Jan 2

Social mediaA recent survey showed that 40% of Americans use Facebook every day.  Another survey put the percentage of American Twitter users at 16%.  While there is overlap between the two, if these numbers are accurate, then approximately 128 million Americans use social media every day.  As a result, employers must have a social media policy.  Even if your company is not using social media, you still need a policy, because as you can see, it is almost guaranteed that your employees are using it, and likely using it while at work.

 If your company uses social media, then the first consideration is who will use it and for what purpose.  Access to the company’s social media accounts should be limited to management personnel for various reasons, not the least of which is for purposes of ownership.  (See our February 27, 2012 blog for further information on social media ownership issues).

Additionally, allow your policy to take into consideration your company’s culture as well as the nature of your industry.  Involve all departments—finance, marketing, human resources, information technology—to help design and draft the policy.  Review your employee handbook to make sure it is consistent with your existing policies, especially the code of conduct.  In fact, you may need to amend your employee handbook to incorporate social media and its impact on the workplace.

In general, your policy should:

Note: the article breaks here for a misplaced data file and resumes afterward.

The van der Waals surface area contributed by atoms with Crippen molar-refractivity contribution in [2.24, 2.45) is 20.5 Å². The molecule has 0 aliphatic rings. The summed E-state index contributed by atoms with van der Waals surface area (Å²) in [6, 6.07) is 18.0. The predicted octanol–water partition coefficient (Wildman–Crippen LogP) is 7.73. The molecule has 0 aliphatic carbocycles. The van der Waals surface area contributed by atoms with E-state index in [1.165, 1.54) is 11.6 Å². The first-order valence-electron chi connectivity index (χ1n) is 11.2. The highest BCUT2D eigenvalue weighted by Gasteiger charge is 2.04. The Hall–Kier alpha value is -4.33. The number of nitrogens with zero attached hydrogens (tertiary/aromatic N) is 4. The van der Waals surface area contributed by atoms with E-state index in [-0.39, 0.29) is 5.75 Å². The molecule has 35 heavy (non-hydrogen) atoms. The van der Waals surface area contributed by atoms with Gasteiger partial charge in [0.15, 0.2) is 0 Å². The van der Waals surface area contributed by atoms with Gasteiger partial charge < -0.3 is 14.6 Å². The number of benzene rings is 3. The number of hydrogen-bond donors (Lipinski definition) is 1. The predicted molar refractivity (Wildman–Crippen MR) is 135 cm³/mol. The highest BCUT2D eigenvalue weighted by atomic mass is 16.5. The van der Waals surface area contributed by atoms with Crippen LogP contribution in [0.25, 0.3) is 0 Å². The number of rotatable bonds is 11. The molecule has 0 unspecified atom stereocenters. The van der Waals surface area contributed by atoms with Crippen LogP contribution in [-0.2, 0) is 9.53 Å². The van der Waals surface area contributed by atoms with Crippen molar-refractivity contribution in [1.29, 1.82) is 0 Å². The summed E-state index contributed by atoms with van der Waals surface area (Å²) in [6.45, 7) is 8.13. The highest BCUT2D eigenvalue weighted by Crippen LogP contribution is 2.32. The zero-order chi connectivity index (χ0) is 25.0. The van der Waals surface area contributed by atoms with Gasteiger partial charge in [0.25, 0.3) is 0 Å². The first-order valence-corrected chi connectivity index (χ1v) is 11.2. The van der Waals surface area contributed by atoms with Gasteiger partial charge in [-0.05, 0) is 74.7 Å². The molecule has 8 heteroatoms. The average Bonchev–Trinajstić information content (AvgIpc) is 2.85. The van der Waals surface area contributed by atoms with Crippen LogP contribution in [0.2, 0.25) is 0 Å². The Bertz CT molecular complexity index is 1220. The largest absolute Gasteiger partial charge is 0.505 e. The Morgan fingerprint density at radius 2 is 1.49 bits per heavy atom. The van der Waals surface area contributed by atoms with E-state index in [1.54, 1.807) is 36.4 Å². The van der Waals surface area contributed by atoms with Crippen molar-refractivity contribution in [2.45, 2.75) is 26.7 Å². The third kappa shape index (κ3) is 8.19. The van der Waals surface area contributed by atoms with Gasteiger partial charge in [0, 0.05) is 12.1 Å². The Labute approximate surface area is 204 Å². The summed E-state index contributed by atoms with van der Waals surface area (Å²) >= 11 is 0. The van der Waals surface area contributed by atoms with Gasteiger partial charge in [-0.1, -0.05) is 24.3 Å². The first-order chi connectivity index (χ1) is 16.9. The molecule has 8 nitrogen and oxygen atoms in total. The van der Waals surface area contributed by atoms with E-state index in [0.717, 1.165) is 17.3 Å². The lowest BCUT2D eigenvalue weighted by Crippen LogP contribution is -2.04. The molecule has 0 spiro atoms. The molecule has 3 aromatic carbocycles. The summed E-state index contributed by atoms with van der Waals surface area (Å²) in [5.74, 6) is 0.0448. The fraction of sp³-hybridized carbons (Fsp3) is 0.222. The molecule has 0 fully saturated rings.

• Make clear that the company’s social media account is owned by the company;
  • Clearly inform employees that they will be held accountable for what they post, whether in the office or at home;
  • State that employees may not post anything that reveals confidential or trade secret information;
  • Convey to employees that they are representatives of the company and everything they post is a reflection of the company; and
  • Encourage employees to seek advanced review of posts to ensure compliance.

However, be careful not to go too far in limiting what employees can say on their personal social media accounts.  For example, many companies consider wage and benefit information to be confidential, but the National Labor Relations Board has concluded that employees can in fact talk about wages as part of their right to engage in concerted activity.  (See our August 20, 2012, blog for further information on the reach of the NLRB).  A clear policy that strikes a reasonable balance between employee privacy and corporate responsibility should be sufficient to curb any missteps. 

Finally, be sure to provide employees with training on the dos and don’ts to posting on the company social media page.